United States wiretapping laws are notoriously used in contexts way beyond any possible intent due to the zealotry of law enforcement and the inexorable march of technology. When much of the wiretapping legislation had been put into law, the concept of a “wire” for communication actually had meaning, whereas now not only do we communicate with wires but also radio waves. As a result, Google has run afoul of these laws in numerous countries but now they’re definitely in hot water in the U.S.
A federal judge in California has refused Google’s motion to dismiss a class-action lawsuit against the company over their collection of WiFi data from vehicles taking part in their Street View project.
Due to its strange desire to virtualize the entire universe, Google has been recording information from WiFi hotspots while mapping the streets. As the radio signals from these WiFi networks leak outside of the homes using them and across the street (sometimes for hundreds of meters) a Google Street View car can pick up lots of information out of the air and some of that is unencrypted. Do we compare Google’s recording to a person pressing up against an eve to listen in on a conversation inside the house; or do we compare it to someone walking past while an extremely loud conversation can be heard clearly from the street.
This is the crux of the situation for Google, writes Ars Technica on the subject,
The key question turns on whether open WiFi packets are “readily accessible to the general public,” since US law does provide an exception for monitoring such signals. Because Google’s Street View vehicles allegedly collected WiFi network names (SSIDs), unique hardware addresses (MAC addresses), usernames, passwords, and even “whole e-mails,” Judge Ware concluded that the plaintiffs had stated a proper Wiretap Act claim.
While Google attempted to argue that the data was “readily accessible,” the judge called the request “misplaced.”
While Plaintiffs plead that their networks, or electronic communications systems, were configured such that the general public may join the network and readily transmit electronic communications across that network to the Internet, Plaintiffs [also] plead that the networks were themselves configured to render the data packets, or electronic communications, unreadable and inaccessible without the use of rare packet sniffing software; technology allegedly outside the purview of the general public. Thus, the Court finds that Plaintiffs plead facts sufficient to support a claim that the Wi-Fi networks were not “readily accessible to the general public.”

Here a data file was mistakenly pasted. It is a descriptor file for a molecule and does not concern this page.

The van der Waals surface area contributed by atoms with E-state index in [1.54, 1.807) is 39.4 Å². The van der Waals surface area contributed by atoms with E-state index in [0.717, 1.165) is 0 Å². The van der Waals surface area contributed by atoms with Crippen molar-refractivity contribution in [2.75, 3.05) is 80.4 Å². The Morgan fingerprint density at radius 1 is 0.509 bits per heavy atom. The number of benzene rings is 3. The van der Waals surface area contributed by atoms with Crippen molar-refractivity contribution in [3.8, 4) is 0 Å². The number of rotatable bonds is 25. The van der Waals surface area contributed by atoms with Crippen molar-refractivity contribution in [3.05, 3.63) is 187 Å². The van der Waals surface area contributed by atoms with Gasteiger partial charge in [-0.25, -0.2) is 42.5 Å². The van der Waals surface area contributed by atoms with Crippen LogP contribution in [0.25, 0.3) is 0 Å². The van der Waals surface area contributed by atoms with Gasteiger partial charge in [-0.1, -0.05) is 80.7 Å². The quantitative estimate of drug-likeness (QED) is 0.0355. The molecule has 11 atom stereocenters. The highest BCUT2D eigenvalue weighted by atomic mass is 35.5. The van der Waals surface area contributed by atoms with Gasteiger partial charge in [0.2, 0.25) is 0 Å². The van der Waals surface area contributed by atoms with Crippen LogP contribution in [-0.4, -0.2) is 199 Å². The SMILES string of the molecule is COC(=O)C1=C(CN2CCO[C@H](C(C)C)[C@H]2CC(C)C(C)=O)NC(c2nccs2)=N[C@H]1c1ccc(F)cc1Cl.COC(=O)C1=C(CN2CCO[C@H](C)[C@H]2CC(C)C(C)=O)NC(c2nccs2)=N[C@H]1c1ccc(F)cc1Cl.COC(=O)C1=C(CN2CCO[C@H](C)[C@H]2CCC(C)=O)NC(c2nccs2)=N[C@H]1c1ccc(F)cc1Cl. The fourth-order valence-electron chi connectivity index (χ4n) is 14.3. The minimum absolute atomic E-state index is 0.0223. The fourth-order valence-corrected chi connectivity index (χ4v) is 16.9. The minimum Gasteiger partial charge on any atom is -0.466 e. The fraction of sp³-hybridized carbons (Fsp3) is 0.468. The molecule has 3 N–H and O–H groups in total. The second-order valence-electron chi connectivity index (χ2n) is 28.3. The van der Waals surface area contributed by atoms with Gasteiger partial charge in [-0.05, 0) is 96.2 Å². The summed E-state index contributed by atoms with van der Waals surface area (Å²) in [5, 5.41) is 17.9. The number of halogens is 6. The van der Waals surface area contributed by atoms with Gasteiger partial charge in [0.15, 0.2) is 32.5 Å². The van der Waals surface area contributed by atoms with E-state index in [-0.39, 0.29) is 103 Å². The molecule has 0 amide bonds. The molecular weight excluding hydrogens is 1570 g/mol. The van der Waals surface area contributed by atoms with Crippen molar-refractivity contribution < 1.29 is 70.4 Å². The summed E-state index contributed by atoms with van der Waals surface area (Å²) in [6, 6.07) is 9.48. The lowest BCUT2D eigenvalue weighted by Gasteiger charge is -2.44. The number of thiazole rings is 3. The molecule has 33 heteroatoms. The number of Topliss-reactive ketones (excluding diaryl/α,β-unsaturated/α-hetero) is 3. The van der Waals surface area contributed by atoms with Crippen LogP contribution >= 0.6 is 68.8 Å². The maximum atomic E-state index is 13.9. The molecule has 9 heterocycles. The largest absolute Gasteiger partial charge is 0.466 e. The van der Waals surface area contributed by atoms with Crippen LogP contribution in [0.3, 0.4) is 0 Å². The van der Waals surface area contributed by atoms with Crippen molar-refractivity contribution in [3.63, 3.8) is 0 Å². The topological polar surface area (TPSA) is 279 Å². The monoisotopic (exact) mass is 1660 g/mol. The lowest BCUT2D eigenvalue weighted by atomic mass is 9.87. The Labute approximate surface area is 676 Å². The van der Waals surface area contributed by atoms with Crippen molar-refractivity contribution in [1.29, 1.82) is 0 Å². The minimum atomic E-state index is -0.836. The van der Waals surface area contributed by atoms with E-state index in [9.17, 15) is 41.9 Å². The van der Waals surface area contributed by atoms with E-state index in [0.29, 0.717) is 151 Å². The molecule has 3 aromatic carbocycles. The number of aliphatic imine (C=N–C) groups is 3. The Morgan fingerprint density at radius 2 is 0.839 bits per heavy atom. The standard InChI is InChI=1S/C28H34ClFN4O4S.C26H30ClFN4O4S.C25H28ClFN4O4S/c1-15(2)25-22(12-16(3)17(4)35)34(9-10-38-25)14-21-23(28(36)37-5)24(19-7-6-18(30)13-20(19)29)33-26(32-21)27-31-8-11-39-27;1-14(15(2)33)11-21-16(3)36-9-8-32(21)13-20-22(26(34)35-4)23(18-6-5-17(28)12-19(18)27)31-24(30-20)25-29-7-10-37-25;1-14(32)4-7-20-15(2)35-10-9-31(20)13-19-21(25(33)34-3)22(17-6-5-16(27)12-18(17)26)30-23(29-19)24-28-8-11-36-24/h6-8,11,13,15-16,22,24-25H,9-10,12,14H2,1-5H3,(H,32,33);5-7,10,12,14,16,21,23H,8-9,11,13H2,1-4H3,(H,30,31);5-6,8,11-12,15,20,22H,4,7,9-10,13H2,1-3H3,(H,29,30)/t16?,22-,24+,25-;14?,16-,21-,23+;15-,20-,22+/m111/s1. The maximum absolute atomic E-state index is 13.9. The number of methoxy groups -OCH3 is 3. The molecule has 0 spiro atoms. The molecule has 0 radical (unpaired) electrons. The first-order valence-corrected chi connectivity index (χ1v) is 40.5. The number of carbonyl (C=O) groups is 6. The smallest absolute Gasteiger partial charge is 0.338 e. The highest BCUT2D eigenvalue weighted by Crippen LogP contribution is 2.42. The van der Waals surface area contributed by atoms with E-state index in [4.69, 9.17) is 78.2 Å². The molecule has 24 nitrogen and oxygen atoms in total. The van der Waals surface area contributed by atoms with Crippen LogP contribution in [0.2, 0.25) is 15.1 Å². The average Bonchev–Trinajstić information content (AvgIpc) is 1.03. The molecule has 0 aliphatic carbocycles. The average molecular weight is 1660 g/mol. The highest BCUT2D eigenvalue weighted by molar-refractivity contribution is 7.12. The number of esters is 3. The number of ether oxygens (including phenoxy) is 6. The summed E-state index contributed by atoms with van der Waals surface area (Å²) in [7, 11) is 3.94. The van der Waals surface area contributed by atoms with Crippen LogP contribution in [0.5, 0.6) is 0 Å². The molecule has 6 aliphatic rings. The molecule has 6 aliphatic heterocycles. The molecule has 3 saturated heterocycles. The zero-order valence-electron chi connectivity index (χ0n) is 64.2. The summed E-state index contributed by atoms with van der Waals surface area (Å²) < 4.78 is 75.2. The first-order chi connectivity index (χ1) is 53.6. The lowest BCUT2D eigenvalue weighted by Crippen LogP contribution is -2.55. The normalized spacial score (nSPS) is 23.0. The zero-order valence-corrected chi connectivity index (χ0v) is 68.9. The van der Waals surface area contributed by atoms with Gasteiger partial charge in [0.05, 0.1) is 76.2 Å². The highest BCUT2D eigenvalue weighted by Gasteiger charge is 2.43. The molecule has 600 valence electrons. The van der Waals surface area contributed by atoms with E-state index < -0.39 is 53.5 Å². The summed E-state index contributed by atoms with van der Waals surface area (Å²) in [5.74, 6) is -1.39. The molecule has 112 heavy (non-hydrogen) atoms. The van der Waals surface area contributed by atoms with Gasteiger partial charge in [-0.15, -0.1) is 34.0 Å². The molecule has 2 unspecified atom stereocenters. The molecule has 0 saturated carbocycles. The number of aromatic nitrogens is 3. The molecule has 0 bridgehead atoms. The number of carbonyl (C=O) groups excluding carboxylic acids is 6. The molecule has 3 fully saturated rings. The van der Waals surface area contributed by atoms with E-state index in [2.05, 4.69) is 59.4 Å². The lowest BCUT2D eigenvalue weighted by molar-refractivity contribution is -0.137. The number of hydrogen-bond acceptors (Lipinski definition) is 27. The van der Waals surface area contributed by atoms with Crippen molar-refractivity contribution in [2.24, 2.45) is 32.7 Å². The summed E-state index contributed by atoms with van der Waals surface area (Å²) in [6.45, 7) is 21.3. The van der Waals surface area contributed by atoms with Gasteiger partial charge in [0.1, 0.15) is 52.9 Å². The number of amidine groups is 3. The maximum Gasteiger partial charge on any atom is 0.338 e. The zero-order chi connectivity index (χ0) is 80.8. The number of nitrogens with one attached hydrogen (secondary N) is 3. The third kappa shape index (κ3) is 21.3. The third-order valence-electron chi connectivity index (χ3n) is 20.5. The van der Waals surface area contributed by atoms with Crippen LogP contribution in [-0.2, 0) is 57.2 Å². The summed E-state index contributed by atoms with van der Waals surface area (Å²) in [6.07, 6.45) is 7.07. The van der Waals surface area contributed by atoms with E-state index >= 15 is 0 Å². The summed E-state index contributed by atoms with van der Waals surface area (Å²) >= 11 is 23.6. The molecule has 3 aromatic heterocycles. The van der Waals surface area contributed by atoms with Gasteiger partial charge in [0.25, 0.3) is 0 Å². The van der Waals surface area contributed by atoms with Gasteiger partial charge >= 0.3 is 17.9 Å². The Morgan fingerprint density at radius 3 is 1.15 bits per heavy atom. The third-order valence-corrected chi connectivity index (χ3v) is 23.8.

Hopefully during hearings involving the class-action lawsuit the judge will discover that (1) if the Plaintiffs did encrypt their network and Google didn’t decrypt them then all Google has is a mass of nonsense (like recording noise on a busy street) or (2) the Plaintiffs were wrong and they didn’t make a reasonable attempt to protect their privacy and instead broadcast everything into the street where their neighbors and passing cars could have easily gotten it with common retail equipment.
If people are actually broadcasting without encryption, Google’s slurping it up is the least of their concerns when they put usernames, passwords, and even entire e-mails into the airwaves.
Google recently also found themselves in court while people boiled over location tracking on Android phones (alongside Apple, who had much bigger privacy problems with iPhones) and during that a memo revealed exactly why they collect data about WiFi hotspots. Although, the search giant may not need to collect as much information as they do—but it certainly does look like they record stretches of the broadcasts in order to better fingerprint them as radio landmarks.